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Security Warning: Property Sale Cybercrime Surges, and a New AI Danger

“The infectiousness of crime is like that of the plague” (Napoleon Bonaparte)

This October marks the 20th anniversary of the globally observed “Cyber Security Awareness Month”, and with cybercrime continuing to surge, here’s a cautionary tale to bear in mind.

You buy your dream house and pay the purchase price to the transferring attorneys (the conveyancers). Excitement builds as you wait eagerly for transfer and call the family together to plan your move. Then comes a call from the attorneys – why haven’t you paid yet? Your heart sinks, and panic sets in as it becomes clear that you just paid into a fraudster’s bank account. You contact the bank but your money has gone, along with the fraudsters.

That’s a nightmare scenario to which an ever-increasing number of property buyers and sellers around the world are being subjected. Property transactions are a natural focus for these cybercriminals because of the large amounts involved, but more and more personal and commercial transactions are also being targeted.

A recent High Court fight over yet another email interception fraud reinforces the need to remain alert in every situation and at all times…

R2.94m stolen – buyers, banks and conveyancers all at risk from email interception fraud

  • A couple bought a house and paid R2.94m into the bank account specified in an email which appeared to come from the conveyancers. It was however a classic case of “email interception and compromise” – somehow the criminals had obtained sufficient information about the sale transaction to enable them to email the buyers, pretending to be the conveyancing firm, and convince them that their payment was being made into a legitimate trust account.
  • As soon as it emerged that the account was in fact a fraudster’s, the buyers contacted the bank which promised to immediately freeze the account. Nevertheless, the R2.94m was transferred out to the fraudsters, and the couple sued the bank in the High Court for negligently allowing that to happen.
  • The bank replied that, if it were indeed found to be negligent, it would allege contributory negligence on the part of both the buyers and the conveyancers.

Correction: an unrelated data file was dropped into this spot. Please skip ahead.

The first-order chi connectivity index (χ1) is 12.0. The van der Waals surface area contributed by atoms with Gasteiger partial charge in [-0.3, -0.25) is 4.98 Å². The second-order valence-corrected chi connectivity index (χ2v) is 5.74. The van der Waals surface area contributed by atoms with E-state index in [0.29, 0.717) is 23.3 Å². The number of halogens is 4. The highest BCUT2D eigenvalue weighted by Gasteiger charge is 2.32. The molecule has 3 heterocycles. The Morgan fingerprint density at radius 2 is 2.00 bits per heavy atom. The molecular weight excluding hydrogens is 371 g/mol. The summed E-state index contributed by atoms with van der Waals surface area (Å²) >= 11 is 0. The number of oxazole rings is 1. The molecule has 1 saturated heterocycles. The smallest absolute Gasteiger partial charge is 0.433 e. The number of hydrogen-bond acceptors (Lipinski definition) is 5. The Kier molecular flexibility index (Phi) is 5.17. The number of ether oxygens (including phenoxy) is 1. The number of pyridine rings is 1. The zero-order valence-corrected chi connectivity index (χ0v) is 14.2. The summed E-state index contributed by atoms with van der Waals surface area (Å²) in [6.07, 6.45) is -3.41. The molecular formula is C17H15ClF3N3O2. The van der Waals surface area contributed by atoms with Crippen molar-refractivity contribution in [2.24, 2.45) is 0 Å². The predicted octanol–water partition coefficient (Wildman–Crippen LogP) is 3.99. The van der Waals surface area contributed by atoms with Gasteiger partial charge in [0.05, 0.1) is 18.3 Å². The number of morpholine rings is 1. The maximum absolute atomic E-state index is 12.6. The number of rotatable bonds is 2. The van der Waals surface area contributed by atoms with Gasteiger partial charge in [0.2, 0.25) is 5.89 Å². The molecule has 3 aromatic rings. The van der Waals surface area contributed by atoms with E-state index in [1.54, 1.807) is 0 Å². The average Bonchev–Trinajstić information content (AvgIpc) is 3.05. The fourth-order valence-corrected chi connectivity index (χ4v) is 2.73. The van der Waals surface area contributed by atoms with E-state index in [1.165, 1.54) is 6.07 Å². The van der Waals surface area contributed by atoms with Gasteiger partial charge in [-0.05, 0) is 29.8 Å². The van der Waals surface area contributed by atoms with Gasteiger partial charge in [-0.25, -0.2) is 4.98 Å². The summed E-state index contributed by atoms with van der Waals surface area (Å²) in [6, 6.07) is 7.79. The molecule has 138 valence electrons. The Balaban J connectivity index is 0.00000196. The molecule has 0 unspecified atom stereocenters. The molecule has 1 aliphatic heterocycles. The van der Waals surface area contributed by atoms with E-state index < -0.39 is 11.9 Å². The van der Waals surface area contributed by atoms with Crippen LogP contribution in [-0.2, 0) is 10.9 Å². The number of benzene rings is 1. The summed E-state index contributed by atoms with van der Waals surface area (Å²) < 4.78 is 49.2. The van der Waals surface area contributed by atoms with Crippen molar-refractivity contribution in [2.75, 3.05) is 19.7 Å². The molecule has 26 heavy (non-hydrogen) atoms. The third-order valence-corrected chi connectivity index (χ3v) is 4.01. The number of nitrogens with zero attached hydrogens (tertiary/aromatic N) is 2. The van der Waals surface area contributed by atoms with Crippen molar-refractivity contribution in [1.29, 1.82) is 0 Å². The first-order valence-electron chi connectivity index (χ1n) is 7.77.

• Its application to “join” the conveyancers into the court action failed, the Court holding that the buyers could choose who to sue and who not to, but the practical point of interest to most of us is the clear indication that in a case such as this, everyone stands to lose – property buyers (sellers are equally at risk), banks and conveyancers.


How to stay safe

“Forewarned is forearmed”, so follow these procedures strictly –

  • Never fully trust anything you access or receive electronically. Everything electronic is potentially unsafe – think emails, SMSs, WhatsApp messages, websites, social media pages, online forms and anything similar. Don’t click on links without checking first for suspicious URLs and even then, be careful if asked to submit information, don’t download attachments unless you are certain they are safe, never disclose login details, passwords or other sensitive or personal information. Keep reminding yourself, your family and your staff of the ever-present dangers.
  • Secure all your email, network and online systems against viruses, malware, breaches, hacking and compromise. Make sure all devices, servers, domains etc are protected. A good start is to install strong anti-malware software and firewalls, to ensure that all software and browsers are constantly updated with the latest security patches, and to use data encryption where you can. Use strong passwords and change them regularly.
  • Use an online resource like the South African Fraud Prevention Service’s YIMA to security check websites. Download the U.S. Cybersecurity and Infrastructure Security Agency’s “Tip Cards” on its “Stop.Think.Connect. Toolkit” webpage.
  • Pay particular attention to all banking and investing channels, and under no circumstances trust any email, SMS or other communication purporting to advise banking details or (a particular risk area) a change of banking details.
  • If you are a business that regularly requests payments from customers or clients, add a suitable warning to every communication and a disclaimer against liability if a loss occurs (legal advice specific to your circumstances is essential here). Consider using a secure payment portal with 2FA (2 factor authentication) protection. If you email invoices with banking details, secure them from alteration (don’t put all your faith in PDFs, it’s a myth that they can’t be changed).
  • Perhaps most importantly – always check directly with the account holder before paying anything. Contact the account holder only on its real and confirmed contact details – fraudsters are adept at creating look-alike emails and email addresses, telephone numbers, WhatsApp and cell numbers, and website addresses. Which brings us to …